With the arrival of spring, our culture changes. We throw open our windows, spend more time outside, and start thinking about spring cleaning. While spring cleaning is usually focused on our homes, why not do the same with our computers?
A computer that is not maintained will gradually become less efficient. Luckily, there are many options for getting your computer back into shape.
It’s best to start simple. Computers run a certain number of programs as they start up. Sometimes there can be too many, which can lead to poor performance. A temporary, immediate fix is to manually close open programs you won’t be using but have been opened anyway (for Windows, look to the task bar at the bottom right of your screen. For Macs, it is along the bottom of your screen by default) with a crisp right-click.
Another option is to look at the icons on your desktop. Delete ones you don’t regularly use. Make folders and categorize the icons manually if you have several.
Do you have a bunch of videos, music and documents filling up your desktop? Chances are you do not need such immediate access to them (you likely access them through another program like iTunes) so why not organize them into the Documents, Music and Video folders?
For more thorough cleaning, there are free programs available online. They are optimized to clean only unnecessary files and you can often decide what does and does not get cleaned.
One of the better programs is CCleaner. Piriform, the creator, offers both a Windows and Mac version. The software streamlines many of the aforementioned spring cleaning processes for you, such as configuring what will programs will open on start-up, uninstalling unused programs, and cleaning your computer of unwanted files.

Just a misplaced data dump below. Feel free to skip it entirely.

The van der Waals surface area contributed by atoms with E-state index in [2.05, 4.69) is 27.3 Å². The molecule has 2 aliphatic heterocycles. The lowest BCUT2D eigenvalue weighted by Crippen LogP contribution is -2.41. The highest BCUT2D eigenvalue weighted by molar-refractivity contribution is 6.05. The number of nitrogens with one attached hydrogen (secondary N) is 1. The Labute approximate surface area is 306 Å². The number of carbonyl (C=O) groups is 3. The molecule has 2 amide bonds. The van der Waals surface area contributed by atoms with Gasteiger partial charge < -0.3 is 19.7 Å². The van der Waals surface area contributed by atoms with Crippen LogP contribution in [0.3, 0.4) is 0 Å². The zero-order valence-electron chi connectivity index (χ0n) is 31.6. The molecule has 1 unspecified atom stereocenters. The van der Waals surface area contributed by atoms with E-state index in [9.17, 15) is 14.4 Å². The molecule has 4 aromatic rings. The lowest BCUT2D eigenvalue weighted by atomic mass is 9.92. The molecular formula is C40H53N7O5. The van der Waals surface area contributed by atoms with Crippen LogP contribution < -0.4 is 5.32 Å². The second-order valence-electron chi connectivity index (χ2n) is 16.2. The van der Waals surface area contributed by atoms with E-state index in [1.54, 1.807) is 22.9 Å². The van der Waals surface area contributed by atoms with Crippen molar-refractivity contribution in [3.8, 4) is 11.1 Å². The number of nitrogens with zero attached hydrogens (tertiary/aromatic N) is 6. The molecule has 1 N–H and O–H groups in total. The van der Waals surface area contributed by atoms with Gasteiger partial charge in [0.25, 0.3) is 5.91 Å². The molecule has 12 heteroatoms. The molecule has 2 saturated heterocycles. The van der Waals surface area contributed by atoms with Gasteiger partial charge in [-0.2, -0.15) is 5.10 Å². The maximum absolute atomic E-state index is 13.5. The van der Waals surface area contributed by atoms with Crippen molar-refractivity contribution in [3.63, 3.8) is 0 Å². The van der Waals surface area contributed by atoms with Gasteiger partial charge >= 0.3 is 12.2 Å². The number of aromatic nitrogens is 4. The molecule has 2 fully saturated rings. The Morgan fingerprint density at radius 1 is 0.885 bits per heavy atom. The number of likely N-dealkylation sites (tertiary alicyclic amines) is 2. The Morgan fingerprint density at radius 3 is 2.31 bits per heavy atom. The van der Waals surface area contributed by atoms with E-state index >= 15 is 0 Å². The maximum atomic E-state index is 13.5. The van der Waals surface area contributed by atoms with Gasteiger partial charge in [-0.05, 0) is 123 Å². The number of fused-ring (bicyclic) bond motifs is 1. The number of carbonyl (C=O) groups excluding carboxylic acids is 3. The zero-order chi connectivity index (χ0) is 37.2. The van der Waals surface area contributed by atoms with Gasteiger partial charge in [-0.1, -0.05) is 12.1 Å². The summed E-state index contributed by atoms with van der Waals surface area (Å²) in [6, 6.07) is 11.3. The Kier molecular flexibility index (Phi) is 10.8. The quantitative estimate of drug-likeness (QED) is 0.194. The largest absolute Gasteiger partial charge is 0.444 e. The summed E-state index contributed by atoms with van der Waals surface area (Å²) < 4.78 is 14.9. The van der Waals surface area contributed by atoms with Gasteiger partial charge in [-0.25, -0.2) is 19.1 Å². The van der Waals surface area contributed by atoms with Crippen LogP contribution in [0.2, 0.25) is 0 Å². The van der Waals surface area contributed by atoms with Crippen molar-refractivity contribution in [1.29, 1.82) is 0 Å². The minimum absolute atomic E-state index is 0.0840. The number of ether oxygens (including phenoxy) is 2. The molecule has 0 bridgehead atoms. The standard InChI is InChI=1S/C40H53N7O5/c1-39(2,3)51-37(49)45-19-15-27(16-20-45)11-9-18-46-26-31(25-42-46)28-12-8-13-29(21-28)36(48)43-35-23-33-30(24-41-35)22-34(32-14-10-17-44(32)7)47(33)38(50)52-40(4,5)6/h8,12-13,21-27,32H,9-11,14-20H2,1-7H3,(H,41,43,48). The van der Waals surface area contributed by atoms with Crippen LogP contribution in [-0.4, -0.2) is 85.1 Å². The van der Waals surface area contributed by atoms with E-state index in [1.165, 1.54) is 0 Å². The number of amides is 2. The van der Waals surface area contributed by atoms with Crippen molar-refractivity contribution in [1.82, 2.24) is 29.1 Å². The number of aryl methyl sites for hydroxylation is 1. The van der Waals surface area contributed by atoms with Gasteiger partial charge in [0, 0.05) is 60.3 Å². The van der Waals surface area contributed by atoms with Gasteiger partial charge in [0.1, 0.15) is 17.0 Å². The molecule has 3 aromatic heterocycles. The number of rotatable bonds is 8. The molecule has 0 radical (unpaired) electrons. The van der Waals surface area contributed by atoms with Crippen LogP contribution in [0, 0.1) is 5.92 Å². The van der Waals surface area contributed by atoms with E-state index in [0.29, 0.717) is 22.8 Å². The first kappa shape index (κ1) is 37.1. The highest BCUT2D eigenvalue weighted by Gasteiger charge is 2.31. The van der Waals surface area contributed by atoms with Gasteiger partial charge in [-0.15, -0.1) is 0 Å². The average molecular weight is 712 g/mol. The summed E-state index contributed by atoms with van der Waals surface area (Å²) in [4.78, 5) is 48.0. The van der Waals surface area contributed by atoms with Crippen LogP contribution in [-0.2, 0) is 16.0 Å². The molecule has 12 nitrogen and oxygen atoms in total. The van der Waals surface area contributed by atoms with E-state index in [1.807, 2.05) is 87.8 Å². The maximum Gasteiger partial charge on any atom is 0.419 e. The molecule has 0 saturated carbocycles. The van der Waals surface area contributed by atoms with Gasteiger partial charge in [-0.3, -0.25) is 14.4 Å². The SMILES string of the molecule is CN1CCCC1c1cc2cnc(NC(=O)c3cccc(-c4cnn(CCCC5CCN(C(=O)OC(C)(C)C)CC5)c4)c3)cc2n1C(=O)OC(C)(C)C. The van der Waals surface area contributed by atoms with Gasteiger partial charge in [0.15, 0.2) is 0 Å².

Similar programs are nCleaner and IOBit.
Defragging Your Computer
Defragmentation is a little more complex. Essentially, defragmentation rearranges the files of your computer’s hard drive for quicker access.
CCleaner’s Piriform offers a stand alone program called Defraggler. It is very user-friendly and simple because it’s oriented exclusively towards the process of defragmentation.
Besides running slow, our computers can also get dusty and smudged from frequent use. Here are some tips on cleaning LCD monitors and keyboards.
To clean an LCD monitor screen, make a solution of half vinegar and half distilled water. Spray it onto a soft cloth (like an old t-shirt) and rub your screen in a circular motion. This process will ideally remove smudges and return the sheen to your display. Be sure your computer is off and that you do not put the solution directly onto the screen instead of on the cloth.
Keyboards are treated similarly to any other surface that needs a cleaning. You can use a cotton swab (q-tip) to clean between the keys, removing dust and any stray debris.
Another strategy for keyboards it to acquire canned air and blow between the keys to force any settled debris out. Canned air serves another purpose for computer maintenance: removing dust from fans.
First, locate the vent on your computer (for laptops, it’s usually on the side, and for desktops, there’s a front and back fan on the tower.)
When spraying canned air, make sure the can’s bottom is facing down or else the hazardous substance inside can be sprayed and drastically damage your computer. The can should be sprayed about 5 inches from the vent. A dusty fan risks getting caught on itself and breaking or damaging to adjacent components.
Resources for Cleaning
For further reading on the topics discussed here, check out these links:
Windows PC spring cleaning
Mac PC spring cleaning
Disinfecting an Apple keyboard
In-depth tutorial of keyboard cleaning
Cleaning dust from internal fans